With his announcement of the American Families Plan, President Biden has placed postsecondary education as part of the core of his economic recovery agenda.
The plan asserts that education beyond high school will enable individuals to “build their skills, increase their earnings, remain competitive, and share in the benefits of the new economy.”
At a high level, the priority is rightfully set. Seventy percent of jobs will require some form of postsecondary education by 2027, and yet 139 million Americans over the age of 25 lack a postsecondary degree.
Worse, access is becoming even less equitable, as this year saw dramatic drops in college enrollment among young people from low-income and high minority high schools.
We urgently need to expand pathways for all learners — particularly those furthest from opportunity — to build skills that connect them to family-sustaining careers.
As we galvanize efforts to expand access to higher education, however, we should rethink old assumptions about how to go about it.
Old ways of measuring learning don’t indicate real value
Biden’s plan calls for two years of community college for all, thereby using seat-time, rather than outcomes, as the goal.
This echoes old ways of measuring learning, which assume that the number of years a student spends earning a degree somehow indicates the intrinsic value of that education.
Meanwhile, the extent to which those degrees translate into concrete, long-term value to learners has essentially been a black box.
Simply put, measuring the value of education based solely on inputs like time is flawed.
Setting goals based on seat time effectively treats all learning as equal and ignores the wide variation of value imparted to students across institutions and programs.
For example, data from Third Way shows that one-fifth of higher education institutions left low-income students earning less than high school graduates — even a decade after enrollment.
Furthermore, framing the options for higher education as either 2- or 4-year institutions is out of step with today’s postsecondary landscape.
College students today are less and less likely to be the traditional recent high school grad who lives on a campus. Working learners make up a significant portion of students — and they have to balance their learning with the demands of work and childcare.
A wide range of alternative providers are tailoring to those needs by offering short-form, career-aligned certificates and diplomas.
The amount of time spent learning, credits earned, or the type of institution granting a degree do not translate into accurate measures of educational quality. A better approach is to invest in pathways defined by the outcomes they generate for learners and their families.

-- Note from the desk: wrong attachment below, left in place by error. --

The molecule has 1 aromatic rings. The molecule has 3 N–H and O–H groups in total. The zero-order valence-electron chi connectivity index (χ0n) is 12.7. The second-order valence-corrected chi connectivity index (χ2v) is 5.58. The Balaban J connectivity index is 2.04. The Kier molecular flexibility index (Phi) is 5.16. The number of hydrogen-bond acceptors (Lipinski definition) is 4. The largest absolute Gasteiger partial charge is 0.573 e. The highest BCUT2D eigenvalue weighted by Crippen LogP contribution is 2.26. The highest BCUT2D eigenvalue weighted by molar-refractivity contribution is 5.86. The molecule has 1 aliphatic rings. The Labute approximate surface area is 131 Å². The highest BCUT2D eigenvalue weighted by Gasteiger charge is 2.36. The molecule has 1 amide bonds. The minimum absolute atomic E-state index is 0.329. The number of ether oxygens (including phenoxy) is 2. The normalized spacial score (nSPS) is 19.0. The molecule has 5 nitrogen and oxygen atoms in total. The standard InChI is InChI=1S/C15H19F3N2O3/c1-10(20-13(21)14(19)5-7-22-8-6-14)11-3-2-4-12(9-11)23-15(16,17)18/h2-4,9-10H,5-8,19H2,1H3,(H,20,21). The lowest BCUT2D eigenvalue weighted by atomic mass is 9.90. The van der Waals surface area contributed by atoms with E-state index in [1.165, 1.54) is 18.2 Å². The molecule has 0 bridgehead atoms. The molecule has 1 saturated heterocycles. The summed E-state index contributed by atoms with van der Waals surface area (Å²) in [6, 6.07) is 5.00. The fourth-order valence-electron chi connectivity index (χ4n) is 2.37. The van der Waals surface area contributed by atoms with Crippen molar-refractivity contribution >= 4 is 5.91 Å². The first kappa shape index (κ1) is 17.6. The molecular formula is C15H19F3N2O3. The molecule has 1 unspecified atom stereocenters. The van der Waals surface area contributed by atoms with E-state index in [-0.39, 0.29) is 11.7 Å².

Outcomes-based education quality assurance drives value for working adults
That’s why at Guild, we are developing approaches to measure the quality of education based on the outcomes that matter most to learners and, in turn, their employers.
In addition to looking at the extent to which programs drive high levels of completion, we assess key outcomes including:
- Earnings increases: To what extent do learners experience salary increases, and how does that compare to expected earnings had they not pursued additional education?
- Career advancement: How successful are graduates of a particular program in advancing along particular career pathways? Furthermore, are these pathways aligned to growing, in-demand fields with strong potential for upward mobility?
- Demonstrable learning: Beyond accumulating credits, have graduates from this program demonstrated mastery over a specific set of skills and competencies? In other words, instead of measuring how many papers students wrote or how many lectures they heard, to what extent can they apply what they learned in a real-world context?
- Likelihood to recommend: How do program graduates view the value of the education they received? Although not a perfect metric, the extent to which graduates of a program are likely to recommend their program to others can be a powerful signal of the extent to which programs effectively meet student needs.
- Equity in outcomes: How do all of the above outcomes break down based on student subgroups such as family income, race/ethnicity, and gender? Equitable programs should produce strong results for all students regardless of background. Disaggregating outcomes also helps to identify which programs are particularly successful with which types of students.
Sadly, most of these factors are not visible to students as they make decisions about their education. Instead, students are left to make decisions based purely on cost and accessibility or factors like reputation and word of mouth.
Why is it easier to make an informed decision about what shoes to buy than what education pathway is most likely to align to your goals? A better approach is possible.
By developing a robust outcomes-based quality assurance process at Guild, we can deliver stronger outcomes for our students and demonstrate to the field at large that there is a better north star for education — one that is not defined by simply by the type of diploma earned but by the skills imparted and the tangible ways in which those skills unlock potential for learners.